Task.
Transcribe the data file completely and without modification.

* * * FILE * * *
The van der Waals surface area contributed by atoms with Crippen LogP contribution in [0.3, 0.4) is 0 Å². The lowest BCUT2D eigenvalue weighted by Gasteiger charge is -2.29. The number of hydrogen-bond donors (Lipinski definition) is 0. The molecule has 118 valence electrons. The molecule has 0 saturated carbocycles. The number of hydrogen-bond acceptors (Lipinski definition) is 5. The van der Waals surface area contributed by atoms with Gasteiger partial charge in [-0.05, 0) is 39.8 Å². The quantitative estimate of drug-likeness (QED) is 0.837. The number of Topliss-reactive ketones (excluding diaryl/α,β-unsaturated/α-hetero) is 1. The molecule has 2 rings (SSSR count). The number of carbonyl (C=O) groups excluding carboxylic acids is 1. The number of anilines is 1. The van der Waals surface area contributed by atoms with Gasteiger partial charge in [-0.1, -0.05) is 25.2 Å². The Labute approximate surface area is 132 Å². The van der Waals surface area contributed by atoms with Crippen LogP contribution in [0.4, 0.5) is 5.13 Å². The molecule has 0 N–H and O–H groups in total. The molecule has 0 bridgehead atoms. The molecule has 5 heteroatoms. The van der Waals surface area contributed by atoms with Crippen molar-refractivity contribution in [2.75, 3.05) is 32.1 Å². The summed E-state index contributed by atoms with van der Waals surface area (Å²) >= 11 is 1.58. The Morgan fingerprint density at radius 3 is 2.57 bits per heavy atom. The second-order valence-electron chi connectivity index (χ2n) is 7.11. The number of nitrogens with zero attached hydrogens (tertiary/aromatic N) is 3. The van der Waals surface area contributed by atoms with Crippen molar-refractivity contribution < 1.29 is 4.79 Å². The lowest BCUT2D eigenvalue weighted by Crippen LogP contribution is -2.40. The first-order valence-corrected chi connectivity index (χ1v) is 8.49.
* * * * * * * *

The van der Waals surface area contributed by atoms with Crippen LogP contribution in [0.3, 0.4) is 0 Å². The lowest BCUT2D eigenvalue weighted by Gasteiger charge is -2.29. The number of hydrogen-bond donors (Lipinski definition) is 0. The molecule has 118 valence electrons. The molecule has 0 saturated carbocycles. The number of hydrogen-bond acceptors (Lipinski definition) is 5. The van der Waals surface area contributed by atoms with Gasteiger partial charge in [-0.05, 0) is 39.8 Å². The quantitative estimate of drug-likeness (QED) is 0.837. The number of Topliss-reactive ketones (excluding diaryl/α,β-unsaturated/α-hetero) is 1. The molecule has 2 rings (SSSR count). The number of carbonyl (C=O) groups excluding carboxylic acids is 1. The number of anilines is 1. The van der Waals surface area contributed by atoms with Gasteiger partial charge in [-0.1, -0.05) is 25.2 Å². The Labute approximate surface area is 132 Å². The van der Waals surface area contributed by atoms with Crippen LogP contribution in [0.4, 0.5) is 5.13 Å². The molecule has 0 N–H and O–H groups in total. The molecule has 0 bridgehead atoms. The molecule has 5 heteroatoms. The van der Waals surface area contributed by atoms with Crippen molar-refractivity contribution in [2.75, 3.05) is 32.1 Å². The summed E-state index contributed by atoms with van der Waals surface area (Å²) >= 11 is 1.58. The Morgan fingerprint density at radius 3 is 2.57 bits per heavy atom. The second-order valence-electron chi connectivity index (χ2n) is 7.11. The number of nitrogens with zero attached hydrogens (tertiary/aromatic N) is 3. The van der Waals surface area contributed by atoms with Crippen molar-refractivity contribution < 1.29 is 4.79 Å². The lowest BCUT2D eigenvalue weighted by Crippen LogP contribution is -2.40. The first-order valence-corrected chi connectivity index (χ1v) is 8.49.